Invest in data for evidence and indicators

Key Finding:  There are few instances of donors using baseline studies or indicators to assess how well states are meeting their obligations on TJ, to judge whether civil society actors are playing positive social roles, or to understand how well TJ is meeting the needs of victim groups.

Practical Steps

TJ actors lack data—or easy access to what little data exists. It would be useful, for example, to understand victims’ (and others’) perceptions of the state and of justice before a TJ process begins, to track changes in perceptions as a TJ process unfolds.

"[Our] donor roundtable…really articulated donors' dilemmas when it comes to funding…transitional justice processes… The biggest is demonstrating impact - but also the fact that they are short-term project cycles which funders are tied to, which makes it difficult especially to show [that] impact."

Civil society actor Uganda

One reason for this gap, however, is that data sets are expensive to produce: they require teams of researchers in the field to interview hundreds of people. They can also present risks to the researchers conducting the survey, especially in conflict and post-conflict contexts. Civil society groups may be populated by lawyers and activists, who may lack the social scientific skills to do them well.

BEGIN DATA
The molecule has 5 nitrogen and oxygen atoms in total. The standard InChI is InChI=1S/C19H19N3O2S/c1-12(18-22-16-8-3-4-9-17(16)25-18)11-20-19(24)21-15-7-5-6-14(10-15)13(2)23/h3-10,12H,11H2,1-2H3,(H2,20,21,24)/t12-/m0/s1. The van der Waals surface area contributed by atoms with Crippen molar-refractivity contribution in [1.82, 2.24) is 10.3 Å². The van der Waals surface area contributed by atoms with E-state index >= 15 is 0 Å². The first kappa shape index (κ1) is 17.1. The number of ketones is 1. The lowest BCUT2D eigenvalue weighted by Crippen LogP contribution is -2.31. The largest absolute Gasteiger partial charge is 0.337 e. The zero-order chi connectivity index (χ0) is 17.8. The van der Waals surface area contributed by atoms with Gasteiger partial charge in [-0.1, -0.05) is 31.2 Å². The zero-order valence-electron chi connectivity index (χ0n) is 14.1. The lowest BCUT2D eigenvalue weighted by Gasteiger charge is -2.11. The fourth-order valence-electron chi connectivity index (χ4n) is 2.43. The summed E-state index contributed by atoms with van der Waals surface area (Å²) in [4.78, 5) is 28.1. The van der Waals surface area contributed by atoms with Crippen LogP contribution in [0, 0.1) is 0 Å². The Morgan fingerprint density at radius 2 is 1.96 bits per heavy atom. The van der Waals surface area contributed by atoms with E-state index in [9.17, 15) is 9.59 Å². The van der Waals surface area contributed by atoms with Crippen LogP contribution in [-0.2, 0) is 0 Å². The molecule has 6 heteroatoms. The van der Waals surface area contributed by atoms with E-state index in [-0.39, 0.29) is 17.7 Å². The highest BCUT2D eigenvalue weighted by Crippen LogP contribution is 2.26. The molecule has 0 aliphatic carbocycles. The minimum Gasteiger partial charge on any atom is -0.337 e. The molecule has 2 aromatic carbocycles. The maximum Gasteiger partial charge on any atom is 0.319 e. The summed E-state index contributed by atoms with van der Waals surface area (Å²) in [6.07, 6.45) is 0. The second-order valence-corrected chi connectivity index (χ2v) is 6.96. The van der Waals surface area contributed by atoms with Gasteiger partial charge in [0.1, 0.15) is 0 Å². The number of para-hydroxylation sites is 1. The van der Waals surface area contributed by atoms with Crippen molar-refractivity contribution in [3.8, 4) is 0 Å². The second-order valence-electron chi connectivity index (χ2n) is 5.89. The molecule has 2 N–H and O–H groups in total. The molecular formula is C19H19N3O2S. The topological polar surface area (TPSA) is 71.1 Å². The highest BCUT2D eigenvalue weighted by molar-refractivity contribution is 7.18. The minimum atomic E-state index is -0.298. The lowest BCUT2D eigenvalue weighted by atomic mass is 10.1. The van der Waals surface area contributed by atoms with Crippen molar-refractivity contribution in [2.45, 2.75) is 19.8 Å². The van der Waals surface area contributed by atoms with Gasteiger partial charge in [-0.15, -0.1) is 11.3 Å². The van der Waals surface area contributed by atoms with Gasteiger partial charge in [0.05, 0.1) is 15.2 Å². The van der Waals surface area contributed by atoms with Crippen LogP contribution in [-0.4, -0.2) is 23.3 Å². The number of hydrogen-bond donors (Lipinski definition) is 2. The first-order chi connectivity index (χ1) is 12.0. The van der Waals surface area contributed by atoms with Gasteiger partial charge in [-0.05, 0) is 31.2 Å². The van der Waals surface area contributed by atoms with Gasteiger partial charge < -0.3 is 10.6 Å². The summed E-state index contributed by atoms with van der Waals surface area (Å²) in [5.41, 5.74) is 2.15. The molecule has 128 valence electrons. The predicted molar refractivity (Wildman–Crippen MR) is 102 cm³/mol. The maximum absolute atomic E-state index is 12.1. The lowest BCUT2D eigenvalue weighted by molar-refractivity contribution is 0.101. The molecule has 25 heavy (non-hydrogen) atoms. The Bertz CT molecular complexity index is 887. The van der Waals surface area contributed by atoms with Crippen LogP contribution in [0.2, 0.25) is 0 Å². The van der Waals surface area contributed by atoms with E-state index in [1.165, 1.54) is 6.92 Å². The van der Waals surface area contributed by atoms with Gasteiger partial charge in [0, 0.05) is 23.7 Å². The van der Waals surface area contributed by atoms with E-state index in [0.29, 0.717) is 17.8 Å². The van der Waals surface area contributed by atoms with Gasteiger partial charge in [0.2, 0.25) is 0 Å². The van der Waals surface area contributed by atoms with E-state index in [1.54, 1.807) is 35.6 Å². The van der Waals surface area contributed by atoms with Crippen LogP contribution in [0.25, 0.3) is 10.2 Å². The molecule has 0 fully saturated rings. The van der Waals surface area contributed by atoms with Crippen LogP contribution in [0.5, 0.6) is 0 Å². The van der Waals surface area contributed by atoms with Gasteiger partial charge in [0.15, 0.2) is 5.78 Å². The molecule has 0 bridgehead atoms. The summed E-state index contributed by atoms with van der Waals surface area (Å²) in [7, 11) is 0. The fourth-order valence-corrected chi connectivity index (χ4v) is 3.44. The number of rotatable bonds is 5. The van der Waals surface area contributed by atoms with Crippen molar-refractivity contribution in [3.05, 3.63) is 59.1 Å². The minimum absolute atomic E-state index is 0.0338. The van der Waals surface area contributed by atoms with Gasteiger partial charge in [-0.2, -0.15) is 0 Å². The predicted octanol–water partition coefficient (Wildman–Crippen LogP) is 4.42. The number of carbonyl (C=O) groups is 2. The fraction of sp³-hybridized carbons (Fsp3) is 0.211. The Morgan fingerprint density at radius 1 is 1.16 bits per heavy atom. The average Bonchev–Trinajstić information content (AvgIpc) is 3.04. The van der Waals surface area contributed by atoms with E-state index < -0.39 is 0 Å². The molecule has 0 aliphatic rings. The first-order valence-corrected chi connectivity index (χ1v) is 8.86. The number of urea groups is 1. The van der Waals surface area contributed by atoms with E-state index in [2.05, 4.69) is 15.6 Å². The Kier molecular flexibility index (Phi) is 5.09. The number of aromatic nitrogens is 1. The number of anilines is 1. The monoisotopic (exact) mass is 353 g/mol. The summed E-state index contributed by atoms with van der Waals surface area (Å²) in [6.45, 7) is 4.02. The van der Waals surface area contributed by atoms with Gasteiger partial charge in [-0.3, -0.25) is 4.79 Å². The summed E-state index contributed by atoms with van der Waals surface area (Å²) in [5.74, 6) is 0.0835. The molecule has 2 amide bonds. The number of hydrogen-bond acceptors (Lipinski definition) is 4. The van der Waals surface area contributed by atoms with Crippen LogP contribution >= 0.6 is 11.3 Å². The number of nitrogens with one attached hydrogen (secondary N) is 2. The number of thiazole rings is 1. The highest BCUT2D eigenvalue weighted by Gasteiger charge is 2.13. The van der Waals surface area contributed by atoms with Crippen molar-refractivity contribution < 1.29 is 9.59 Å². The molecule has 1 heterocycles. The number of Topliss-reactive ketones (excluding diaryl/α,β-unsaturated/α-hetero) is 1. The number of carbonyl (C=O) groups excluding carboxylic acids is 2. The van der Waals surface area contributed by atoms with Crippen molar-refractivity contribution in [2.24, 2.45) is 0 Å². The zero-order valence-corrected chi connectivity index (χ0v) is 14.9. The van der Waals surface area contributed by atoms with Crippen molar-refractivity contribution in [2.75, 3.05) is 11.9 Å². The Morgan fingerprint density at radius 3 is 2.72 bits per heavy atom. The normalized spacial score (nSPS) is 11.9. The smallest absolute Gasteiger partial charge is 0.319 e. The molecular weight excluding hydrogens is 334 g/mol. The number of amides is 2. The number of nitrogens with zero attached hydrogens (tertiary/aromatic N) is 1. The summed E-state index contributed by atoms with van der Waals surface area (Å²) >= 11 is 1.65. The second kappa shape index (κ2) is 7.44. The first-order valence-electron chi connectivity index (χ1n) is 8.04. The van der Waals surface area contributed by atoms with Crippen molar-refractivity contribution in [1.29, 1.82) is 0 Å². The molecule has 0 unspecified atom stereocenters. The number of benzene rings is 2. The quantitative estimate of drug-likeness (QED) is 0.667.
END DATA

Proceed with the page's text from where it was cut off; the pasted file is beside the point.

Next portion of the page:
There are instances of surveys to assess victim perspectives on justice in Uganda, Democratic Republic of Congo, Cambodia, Iraq, Côte d’Ivoire, and elsewhere. It is not clear that the results have been used effectively by donors or other TJ actors, despite the surveys being conducted by credible social scientists. Follow-up surveys to assess changes over time are rare. A rare exception is Cambodia, where GIZ and other donors funded a baseline survey in 2008 and a follow-up survey in 2010 (to assess change after the first trial at the ECCC).

Generating data and evidence requires commitment specifically from donors, and developing standardized assessment tools can be a difficult collective process. If donors invest sufficient resources in producing data—and develop a culture of using it—the result would likely be more responsive and relevant programming.

Practical Steps – Invest in data

Invest in population surveys throughout a process.

On the country level, invest in population surveys before the start of a TJ process, and then follow through with periodic surveys as a process unfolds; ensure that these surveys are developed through partnerships between local actors, social scientists, and TJ specialists.

Invest in baseline data.

On the project level, invest money in meaningful baseline studies for longer-term civil society projects; ensure that these studies are conducted in partnership with people who have relevant social scientific skills and that adequate funding exists.

Use TJ road maps as guidelines.

On the country level, track the progress of a TJ process against the road maps set out through national dialogues, policies, or strategies on TJ: Are states making good on their promises to support specific TJ initiatives? Are they progressing in a timely way?